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May 1974

Pain: Basic Principles—Pharmacology—Therapy.

Author Affiliations


Arch Intern Med. 1974;133(5):875. doi:10.1001/archinte.1974.00320170151028

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This volume purports to be a comprehensive review, but it is uneven in the emphasis it gives to various aspects of pain. The quality of the 134 reports by 171 authors, mostly from the European continent, varies widely. Sections on pain measurement, afferent systems, perception, and pain processing in the central nervous system are worthwhile. A skimpy section on psychosomatic aspects of treatment contains four unclear articles emphasizing hypnotherapy and an informative one by H. K. Beecher on the placebo effect. Chronic intractable pain syndromes are incompletely dealt with, mainly in a section on surgical treatment methods.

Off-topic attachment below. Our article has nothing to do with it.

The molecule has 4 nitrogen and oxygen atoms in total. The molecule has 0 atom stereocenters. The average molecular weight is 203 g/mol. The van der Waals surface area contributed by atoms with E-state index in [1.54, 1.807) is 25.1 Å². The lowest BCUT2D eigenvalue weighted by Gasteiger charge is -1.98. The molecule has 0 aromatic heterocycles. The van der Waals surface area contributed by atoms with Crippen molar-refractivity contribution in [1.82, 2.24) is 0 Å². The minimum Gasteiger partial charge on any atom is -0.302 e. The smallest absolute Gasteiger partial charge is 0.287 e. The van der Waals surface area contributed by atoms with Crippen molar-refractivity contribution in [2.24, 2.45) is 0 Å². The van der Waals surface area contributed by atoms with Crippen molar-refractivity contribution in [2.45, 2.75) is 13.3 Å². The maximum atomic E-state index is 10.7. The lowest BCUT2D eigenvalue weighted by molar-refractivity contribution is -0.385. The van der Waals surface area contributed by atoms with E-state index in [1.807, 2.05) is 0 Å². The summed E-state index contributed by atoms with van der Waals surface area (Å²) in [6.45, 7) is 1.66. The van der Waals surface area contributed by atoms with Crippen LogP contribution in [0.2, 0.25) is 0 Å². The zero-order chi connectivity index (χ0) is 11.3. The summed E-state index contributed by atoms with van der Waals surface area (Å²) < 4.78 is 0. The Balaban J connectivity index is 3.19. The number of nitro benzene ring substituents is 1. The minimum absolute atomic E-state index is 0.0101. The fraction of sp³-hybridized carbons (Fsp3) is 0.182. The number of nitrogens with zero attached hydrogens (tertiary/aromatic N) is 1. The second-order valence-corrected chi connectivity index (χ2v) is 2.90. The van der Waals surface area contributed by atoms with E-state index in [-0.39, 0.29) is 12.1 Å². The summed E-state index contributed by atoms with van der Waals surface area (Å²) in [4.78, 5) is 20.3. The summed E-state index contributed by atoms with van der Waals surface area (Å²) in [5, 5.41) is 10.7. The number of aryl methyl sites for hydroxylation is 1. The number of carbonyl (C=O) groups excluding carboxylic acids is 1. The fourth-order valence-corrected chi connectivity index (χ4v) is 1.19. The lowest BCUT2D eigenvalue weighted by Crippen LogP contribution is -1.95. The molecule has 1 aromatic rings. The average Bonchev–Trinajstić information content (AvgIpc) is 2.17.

The book is top-heavy with laboratory and clinical studies on pentazocine, an opioid antagonist that possesses analgesic properties. The research design of many of these papers leaves this reader uneasy, and the abuse potential of this drug is passed over lightly.

The symposium and its publication were supported by the Winthrop Products Company.

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